Editor's note: The people who were assisted at the border in this story are people who have immigrated or received asylum legally.
When Valerie Gordon is in Kokomo, where she lives during the summer, she tries to help people. She inherited the humanitarian gene by growing up in a house that hosted foreign exchange students. Her easiness with strangers grew during her years as a military wife, living in Panama for four years.
She has volunteered locally, taking in a couple after the 2016 tornado while they secured temporary housing. If she can lend a hand, she will.
Gordon spends the winter on her 20-acre ranch near Terlingua, Texas. Her cabin sits just miles from the U.S.-Mexico border. Opinions on immigration in that area vary, but Gordon said because the issue has an overwhelming impact where she lives, she wanted to get involved.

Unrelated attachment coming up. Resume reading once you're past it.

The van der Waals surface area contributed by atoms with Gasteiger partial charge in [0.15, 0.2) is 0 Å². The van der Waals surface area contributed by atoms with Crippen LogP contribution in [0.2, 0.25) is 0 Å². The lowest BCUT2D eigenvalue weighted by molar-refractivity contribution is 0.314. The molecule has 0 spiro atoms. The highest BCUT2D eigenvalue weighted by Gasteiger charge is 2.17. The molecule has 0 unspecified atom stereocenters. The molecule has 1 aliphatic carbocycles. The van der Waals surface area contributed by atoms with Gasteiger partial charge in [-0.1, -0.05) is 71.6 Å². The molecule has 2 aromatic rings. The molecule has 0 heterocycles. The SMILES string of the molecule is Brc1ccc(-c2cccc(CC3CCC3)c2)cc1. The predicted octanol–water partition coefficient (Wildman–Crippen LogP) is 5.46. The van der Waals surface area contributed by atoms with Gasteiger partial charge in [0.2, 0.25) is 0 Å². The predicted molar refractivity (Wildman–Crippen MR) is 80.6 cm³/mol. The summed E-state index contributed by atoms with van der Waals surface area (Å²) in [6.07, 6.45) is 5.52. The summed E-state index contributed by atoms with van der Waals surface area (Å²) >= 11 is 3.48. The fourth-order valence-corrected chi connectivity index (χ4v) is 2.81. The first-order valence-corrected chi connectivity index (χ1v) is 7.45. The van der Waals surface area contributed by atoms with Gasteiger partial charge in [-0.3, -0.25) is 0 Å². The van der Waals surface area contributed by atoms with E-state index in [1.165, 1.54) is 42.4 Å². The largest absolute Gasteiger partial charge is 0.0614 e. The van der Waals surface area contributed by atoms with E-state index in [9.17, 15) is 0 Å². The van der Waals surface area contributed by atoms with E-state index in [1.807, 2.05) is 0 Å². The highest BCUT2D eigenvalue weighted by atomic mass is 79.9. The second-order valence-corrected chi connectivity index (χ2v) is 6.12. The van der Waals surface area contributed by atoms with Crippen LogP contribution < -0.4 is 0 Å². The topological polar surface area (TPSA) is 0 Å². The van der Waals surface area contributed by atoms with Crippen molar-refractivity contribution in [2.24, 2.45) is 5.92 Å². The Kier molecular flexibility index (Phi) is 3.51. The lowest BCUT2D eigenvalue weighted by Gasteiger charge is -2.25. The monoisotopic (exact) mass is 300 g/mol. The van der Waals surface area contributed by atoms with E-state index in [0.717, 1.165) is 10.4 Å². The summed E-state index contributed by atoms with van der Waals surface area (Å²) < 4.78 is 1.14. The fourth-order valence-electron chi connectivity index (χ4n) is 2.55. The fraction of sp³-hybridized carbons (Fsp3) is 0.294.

While discussing the culture surrounding immigration, Gordon only had two stances. The first, she doesn't agree with illegal immigration, and the second, she doesn't think families should be separated. Beyond that, Gordon recognizes the validity in all stances on the subject. Politics were beside the point; she merely wanted to help those in need.
The now-closed "tent city" in Tornillo, Texas was a facility holding children ages 13-17 who were separated from their parents at the border and were held under the care of Health and Human Services. The facility had an initial capacity for 360 children, but expanded to a guarded detention camp that held more than 2,700 children, according to the Associated Press.